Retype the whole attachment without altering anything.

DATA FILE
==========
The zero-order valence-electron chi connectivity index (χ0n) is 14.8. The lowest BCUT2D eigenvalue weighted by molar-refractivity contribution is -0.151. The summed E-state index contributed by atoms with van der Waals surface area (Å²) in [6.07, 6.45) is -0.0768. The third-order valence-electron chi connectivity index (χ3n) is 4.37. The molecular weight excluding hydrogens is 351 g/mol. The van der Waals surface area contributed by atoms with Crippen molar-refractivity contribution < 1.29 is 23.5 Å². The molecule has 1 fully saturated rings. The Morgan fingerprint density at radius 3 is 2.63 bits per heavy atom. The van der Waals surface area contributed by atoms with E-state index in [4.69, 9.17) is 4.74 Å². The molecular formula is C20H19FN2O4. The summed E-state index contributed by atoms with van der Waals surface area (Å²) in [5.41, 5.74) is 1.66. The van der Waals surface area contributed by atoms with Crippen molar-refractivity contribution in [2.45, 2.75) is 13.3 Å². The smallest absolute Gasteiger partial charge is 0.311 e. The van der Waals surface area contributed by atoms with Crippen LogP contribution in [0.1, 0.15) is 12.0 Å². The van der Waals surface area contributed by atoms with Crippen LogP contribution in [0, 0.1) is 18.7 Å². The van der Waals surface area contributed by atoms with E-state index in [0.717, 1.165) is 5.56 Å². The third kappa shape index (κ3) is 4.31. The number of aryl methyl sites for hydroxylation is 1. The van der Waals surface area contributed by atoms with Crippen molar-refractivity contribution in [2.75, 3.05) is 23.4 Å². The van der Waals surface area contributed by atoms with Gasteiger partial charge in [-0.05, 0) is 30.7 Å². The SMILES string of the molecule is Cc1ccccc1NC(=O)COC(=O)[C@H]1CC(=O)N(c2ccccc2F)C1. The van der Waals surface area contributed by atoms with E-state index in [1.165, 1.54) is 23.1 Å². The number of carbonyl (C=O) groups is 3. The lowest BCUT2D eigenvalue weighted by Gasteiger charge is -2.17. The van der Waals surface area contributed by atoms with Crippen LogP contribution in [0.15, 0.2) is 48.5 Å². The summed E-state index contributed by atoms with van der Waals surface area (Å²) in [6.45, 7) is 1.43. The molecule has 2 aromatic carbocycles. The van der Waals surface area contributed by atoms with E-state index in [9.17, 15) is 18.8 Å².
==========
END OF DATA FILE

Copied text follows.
The zero-order valence-electron chi connectivity index (χ0n) is 14.8. The lowest BCUT2D eigenvalue weighted by molar-refractivity contribution is -0.151. The summed E-state index contributed by atoms with van der Waals surface area (Å²) in [6.07, 6.45) is -0.0768. The third-order valence-electron chi connectivity index (χ3n) is 4.37. The molecular weight excluding hydrogens is 351 g/mol. The van der Waals surface area contributed by atoms with Crippen molar-refractivity contribution < 1.29 is 23.5 Å². The molecule has 1 fully saturated rings. The Morgan fingerprint density at radius 3 is 2.63 bits per heavy atom. The van der Waals surface area contributed by atoms with E-state index in [4.69, 9.17) is 4.74 Å². The molecular formula is C20H19FN2O4. The summed E-state index contributed by atoms with van der Waals surface area (Å²) in [5.41, 5.74) is 1.66. The van der Waals surface area contributed by atoms with Crippen molar-refractivity contribution in [2.45, 2.75) is 13.3 Å². The smallest absolute Gasteiger partial charge is 0.311 e. The van der Waals surface area contributed by atoms with Crippen LogP contribution in [0.1, 0.15) is 12.0 Å². The van der Waals surface area contributed by atoms with Crippen LogP contribution in [0, 0.1) is 18.7 Å². The van der Waals surface area contributed by atoms with E-state index in [0.717, 1.165) is 5.56 Å². The third kappa shape index (κ3) is 4.31. The number of aryl methyl sites for hydroxylation is 1. The van der Waals surface area contributed by atoms with Crippen molar-refractivity contribution in [2.75, 3.05) is 23.4 Å². The van der Waals surface area contributed by atoms with Gasteiger partial charge in [-0.05, 0) is 30.7 Å². The SMILES string of the molecule is Cc1ccccc1NC(=O)COC(=O)[C@H]1CC(=O)N(c2ccccc2F)C1. The van der Waals surface area contributed by atoms with E-state index in [1.165, 1.54) is 23.1 Å². The number of carbonyl (C=O) groups is 3. The lowest BCUT2D eigenvalue weighted by Gasteiger charge is -2.17. The van der Waals surface area contributed by atoms with Crippen LogP contribution in [0.15, 0.2) is 48.5 Å². The summed E-state index contributed by atoms with van der Waals surface area (Å²) in [6.45, 7) is 1.43. The molecule has 2 aromatic carbocycles. The van der Waals surface area contributed by atoms with E-state index in [9.17, 15) is 18.8 Å².